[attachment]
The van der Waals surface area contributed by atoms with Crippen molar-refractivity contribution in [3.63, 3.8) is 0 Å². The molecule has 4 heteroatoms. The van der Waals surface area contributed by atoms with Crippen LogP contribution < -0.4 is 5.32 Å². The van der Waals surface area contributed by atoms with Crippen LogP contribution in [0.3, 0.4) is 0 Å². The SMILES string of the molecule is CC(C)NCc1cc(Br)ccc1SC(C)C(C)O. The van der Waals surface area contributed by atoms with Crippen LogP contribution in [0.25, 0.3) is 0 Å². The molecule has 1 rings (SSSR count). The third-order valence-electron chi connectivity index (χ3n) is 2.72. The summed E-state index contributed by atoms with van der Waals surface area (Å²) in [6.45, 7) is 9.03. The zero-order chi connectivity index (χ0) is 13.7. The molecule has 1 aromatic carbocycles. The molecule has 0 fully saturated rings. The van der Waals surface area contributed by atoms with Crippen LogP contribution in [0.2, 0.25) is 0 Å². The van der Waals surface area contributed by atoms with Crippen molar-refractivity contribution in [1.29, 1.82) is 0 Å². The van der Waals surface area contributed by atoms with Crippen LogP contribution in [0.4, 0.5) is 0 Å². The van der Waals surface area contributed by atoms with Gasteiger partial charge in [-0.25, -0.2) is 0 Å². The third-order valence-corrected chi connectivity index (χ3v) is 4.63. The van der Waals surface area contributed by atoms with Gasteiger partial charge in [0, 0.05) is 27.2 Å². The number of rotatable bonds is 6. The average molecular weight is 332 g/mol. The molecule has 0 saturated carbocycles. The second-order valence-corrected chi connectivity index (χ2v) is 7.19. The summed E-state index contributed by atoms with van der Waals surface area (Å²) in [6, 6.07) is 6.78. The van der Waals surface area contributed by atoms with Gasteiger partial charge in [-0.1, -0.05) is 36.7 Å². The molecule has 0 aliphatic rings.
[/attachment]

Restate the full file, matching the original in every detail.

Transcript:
The van der Waals surface area contributed by atoms with Crippen molar-refractivity contribution in [3.63, 3.8) is 0 Å². The molecule has 4 heteroatoms. The van der Waals surface area contributed by atoms with Crippen LogP contribution < -0.4 is 5.32 Å². The van der Waals surface area contributed by atoms with Crippen LogP contribution in [0.3, 0.4) is 0 Å². The SMILES string of the molecule is CC(C)NCc1cc(Br)ccc1SC(C)C(C)O. The van der Waals surface area contributed by atoms with Crippen LogP contribution in [0.25, 0.3) is 0 Å². The molecule has 1 rings (SSSR count). The third-order valence-electron chi connectivity index (χ3n) is 2.72. The summed E-state index contributed by atoms with van der Waals surface area (Å²) in [6.45, 7) is 9.03. The zero-order chi connectivity index (χ0) is 13.7. The molecule has 1 aromatic carbocycles. The molecule has 0 fully saturated rings. The van der Waals surface area contributed by atoms with Crippen LogP contribution in [0.2, 0.25) is 0 Å². The van der Waals surface area contributed by atoms with Crippen molar-refractivity contribution in [1.29, 1.82) is 0 Å². The van der Waals surface area contributed by atoms with Crippen LogP contribution in [0.4, 0.5) is 0 Å². The van der Waals surface area contributed by atoms with Gasteiger partial charge in [-0.25, -0.2) is 0 Å². The third-order valence-corrected chi connectivity index (χ3v) is 4.63. The van der Waals surface area contributed by atoms with Gasteiger partial charge in [0, 0.05) is 27.2 Å². The number of rotatable bonds is 6. The average molecular weight is 332 g/mol. The molecule has 0 saturated carbocycles. The second-order valence-corrected chi connectivity index (χ2v) is 7.19. The summed E-state index contributed by atoms with van der Waals surface area (Å²) in [6, 6.07) is 6.78. The van der Waals surface area contributed by atoms with Gasteiger partial charge in [-0.1, -0.05) is 36.7 Å². The molecule has 0 aliphatic rings.